"1. BAC's announcement to sell the Correspondent channel is due to two key points. First, BASEL III - regulated financial institutions worldwide are being held to universal standards set forth in the recently announced BASEL III accord. US banks are particularly affected by Mortgage Serving Rights (MSR's) levels as a percentage of BASEL III calculated Tier I capital.  In addition to the MSR segment, there are two other segments that come into play individually and all three segments together are measured against Tier I capital as well. With each of these segments, as well as the three combined, there is dollar limits for each segment AND all three combined. If you exceed calculated individual and/or combined segment dollar limits, the institution has to hold additional capital.... In short, this becomes extremely expensive, extremely unlikely. Each financial institution will be unique in their management of these segments. The second key point and in concert with #1, in BAC's decision to sell Correspondent Lending is our relationship to the ultimate borrower/consumer. With pressure from the BASEL III accord, BAC and other financial institutions have to decide how to allocate capital to meet each institutions short, mid and long term strategies and plans. BAC is committed to the consumer and deepening this relationship. With these two points in mind, BAC decided that challenges presented from BASEL III accord and consumer growth could best be met through the Retail channel going forward."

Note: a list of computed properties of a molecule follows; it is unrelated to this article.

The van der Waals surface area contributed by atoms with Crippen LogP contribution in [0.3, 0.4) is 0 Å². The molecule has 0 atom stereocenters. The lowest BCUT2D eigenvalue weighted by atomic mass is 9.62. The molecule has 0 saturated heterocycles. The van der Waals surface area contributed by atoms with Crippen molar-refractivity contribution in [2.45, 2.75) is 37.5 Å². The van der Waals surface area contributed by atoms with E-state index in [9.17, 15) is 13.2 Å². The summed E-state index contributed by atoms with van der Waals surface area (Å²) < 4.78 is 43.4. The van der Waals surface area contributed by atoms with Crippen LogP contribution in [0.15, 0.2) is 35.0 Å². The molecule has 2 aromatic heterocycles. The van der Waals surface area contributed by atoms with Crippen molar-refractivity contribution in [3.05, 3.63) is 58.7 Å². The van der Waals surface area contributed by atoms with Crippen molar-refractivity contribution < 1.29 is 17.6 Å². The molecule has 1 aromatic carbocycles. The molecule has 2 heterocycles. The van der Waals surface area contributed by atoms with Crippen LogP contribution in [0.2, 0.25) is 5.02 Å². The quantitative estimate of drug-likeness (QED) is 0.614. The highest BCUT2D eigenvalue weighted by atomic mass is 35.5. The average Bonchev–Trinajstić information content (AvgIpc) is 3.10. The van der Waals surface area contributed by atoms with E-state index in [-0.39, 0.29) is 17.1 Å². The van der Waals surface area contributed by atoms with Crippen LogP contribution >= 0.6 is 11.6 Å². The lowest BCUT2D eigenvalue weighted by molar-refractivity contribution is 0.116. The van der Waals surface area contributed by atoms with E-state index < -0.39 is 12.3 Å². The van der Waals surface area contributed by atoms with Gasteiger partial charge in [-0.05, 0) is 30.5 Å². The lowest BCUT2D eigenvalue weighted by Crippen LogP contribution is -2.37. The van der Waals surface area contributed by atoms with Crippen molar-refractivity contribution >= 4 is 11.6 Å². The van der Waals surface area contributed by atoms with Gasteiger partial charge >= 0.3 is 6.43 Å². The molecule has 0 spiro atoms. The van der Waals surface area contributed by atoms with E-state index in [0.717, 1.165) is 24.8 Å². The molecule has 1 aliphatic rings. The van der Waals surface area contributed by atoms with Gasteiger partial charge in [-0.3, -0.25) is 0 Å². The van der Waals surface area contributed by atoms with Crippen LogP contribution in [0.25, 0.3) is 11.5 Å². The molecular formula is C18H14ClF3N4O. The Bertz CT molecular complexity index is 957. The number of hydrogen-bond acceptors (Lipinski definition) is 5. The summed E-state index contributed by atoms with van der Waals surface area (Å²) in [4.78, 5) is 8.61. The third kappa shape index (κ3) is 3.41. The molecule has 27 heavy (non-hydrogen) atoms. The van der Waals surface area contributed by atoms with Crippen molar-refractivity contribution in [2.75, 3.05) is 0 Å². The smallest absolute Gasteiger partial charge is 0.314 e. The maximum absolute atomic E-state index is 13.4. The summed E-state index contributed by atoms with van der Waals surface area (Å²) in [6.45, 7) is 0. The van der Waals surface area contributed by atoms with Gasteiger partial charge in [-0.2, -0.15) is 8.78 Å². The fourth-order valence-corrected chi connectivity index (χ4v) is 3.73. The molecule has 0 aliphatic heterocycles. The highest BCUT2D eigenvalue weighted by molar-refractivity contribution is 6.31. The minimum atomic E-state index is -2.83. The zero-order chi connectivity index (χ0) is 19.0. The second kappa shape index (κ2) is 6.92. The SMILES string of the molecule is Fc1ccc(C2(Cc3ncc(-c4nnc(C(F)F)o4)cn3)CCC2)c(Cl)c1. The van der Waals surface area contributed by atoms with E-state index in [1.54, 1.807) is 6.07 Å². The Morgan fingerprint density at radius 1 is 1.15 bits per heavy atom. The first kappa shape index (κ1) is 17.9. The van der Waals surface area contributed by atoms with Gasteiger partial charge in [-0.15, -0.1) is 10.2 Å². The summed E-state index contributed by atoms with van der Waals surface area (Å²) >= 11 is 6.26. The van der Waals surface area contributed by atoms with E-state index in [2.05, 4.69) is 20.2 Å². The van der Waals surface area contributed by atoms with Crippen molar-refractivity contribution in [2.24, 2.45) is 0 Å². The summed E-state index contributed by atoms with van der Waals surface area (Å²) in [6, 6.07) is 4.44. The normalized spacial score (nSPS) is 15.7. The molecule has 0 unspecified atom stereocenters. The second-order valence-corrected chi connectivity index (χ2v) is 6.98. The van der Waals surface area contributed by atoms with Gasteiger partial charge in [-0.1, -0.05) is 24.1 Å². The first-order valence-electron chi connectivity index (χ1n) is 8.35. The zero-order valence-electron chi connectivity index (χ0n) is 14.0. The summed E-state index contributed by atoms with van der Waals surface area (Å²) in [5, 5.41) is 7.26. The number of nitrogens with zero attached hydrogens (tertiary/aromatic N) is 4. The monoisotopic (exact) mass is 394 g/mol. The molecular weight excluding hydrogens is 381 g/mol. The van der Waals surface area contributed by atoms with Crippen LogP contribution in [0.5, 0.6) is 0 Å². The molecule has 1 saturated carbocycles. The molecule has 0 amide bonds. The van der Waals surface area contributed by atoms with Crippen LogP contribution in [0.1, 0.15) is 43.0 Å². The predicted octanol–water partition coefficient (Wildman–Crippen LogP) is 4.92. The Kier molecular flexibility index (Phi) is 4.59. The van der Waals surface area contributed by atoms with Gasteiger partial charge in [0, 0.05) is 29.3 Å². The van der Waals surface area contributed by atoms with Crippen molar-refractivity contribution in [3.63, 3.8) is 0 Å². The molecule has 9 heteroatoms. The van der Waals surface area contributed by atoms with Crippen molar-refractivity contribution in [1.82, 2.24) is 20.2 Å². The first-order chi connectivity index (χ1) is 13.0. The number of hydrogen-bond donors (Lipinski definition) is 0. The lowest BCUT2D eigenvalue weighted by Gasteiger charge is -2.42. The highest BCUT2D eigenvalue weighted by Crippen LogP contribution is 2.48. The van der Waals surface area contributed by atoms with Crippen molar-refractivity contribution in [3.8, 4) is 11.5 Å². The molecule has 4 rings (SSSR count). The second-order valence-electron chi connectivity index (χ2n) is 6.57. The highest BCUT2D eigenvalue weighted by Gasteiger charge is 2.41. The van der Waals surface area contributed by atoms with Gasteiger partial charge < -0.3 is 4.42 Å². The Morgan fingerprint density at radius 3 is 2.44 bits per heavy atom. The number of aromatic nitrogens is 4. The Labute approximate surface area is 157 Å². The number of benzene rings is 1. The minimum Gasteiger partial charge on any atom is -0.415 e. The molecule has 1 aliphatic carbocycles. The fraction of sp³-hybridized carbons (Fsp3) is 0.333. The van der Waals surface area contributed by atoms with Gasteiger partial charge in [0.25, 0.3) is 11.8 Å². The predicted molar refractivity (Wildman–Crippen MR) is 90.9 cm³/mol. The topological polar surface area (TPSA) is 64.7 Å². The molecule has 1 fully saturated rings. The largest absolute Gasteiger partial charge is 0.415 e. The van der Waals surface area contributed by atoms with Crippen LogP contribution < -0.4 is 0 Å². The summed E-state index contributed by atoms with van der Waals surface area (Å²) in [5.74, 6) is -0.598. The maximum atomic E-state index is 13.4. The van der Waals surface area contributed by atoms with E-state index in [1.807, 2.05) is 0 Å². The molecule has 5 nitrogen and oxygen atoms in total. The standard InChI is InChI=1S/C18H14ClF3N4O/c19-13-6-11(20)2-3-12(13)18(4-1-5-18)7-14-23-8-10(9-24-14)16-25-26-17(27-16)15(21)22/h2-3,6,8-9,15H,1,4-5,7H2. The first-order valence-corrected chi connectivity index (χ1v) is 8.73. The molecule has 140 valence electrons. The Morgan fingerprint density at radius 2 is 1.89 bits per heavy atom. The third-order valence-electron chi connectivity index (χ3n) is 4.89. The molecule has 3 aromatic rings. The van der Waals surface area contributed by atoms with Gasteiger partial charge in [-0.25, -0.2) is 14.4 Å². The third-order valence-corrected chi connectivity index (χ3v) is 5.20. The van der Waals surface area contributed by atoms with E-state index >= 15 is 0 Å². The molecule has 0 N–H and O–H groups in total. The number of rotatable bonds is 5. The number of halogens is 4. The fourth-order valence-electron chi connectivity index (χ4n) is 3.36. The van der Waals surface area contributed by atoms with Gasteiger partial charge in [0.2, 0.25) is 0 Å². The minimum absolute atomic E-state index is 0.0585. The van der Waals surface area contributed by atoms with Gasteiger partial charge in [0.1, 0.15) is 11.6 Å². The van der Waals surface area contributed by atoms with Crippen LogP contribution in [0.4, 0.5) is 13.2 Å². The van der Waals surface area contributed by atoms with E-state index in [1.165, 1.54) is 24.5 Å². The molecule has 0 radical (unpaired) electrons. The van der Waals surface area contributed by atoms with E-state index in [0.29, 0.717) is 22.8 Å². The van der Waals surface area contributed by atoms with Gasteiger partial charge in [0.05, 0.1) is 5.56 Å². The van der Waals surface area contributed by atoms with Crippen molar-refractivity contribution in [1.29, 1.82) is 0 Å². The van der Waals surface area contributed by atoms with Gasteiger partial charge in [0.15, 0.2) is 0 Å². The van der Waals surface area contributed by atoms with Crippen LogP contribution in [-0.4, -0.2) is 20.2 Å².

The note goes on. "2. The BAC Correspondent channel has value and active discussions are taking place on its sale.  Clearly this is a very sensitive topic and I cannot go any further at this time. I will ask for your trust on this and leave it at that for now. 3. For those that we Warehouse, everyone has asked about what will happen with the Warehouse group and function. It's business as usual. I know you would want to hear more, but it really is true, business as usual. As clients come up for renewal today, we are processing, reviewing and approving these renewals as I write this note to you. 4. Lastly, I want to emphasize that loans locked with BAC Correspondent today and in the future will be honored. Any decision about Correspondent Lending will protect and honor current and future pipelines and give plenty of time to decide how you want to handle future business." (Be advised that I cannot say whether or not this is an official BofA notices, or one person's thoughts.)

Perhaps some of the 30,000 folks who may be laid off from Bank of America could find a position with Quicken Loans. But only 500 of them, and they must move to Detroit.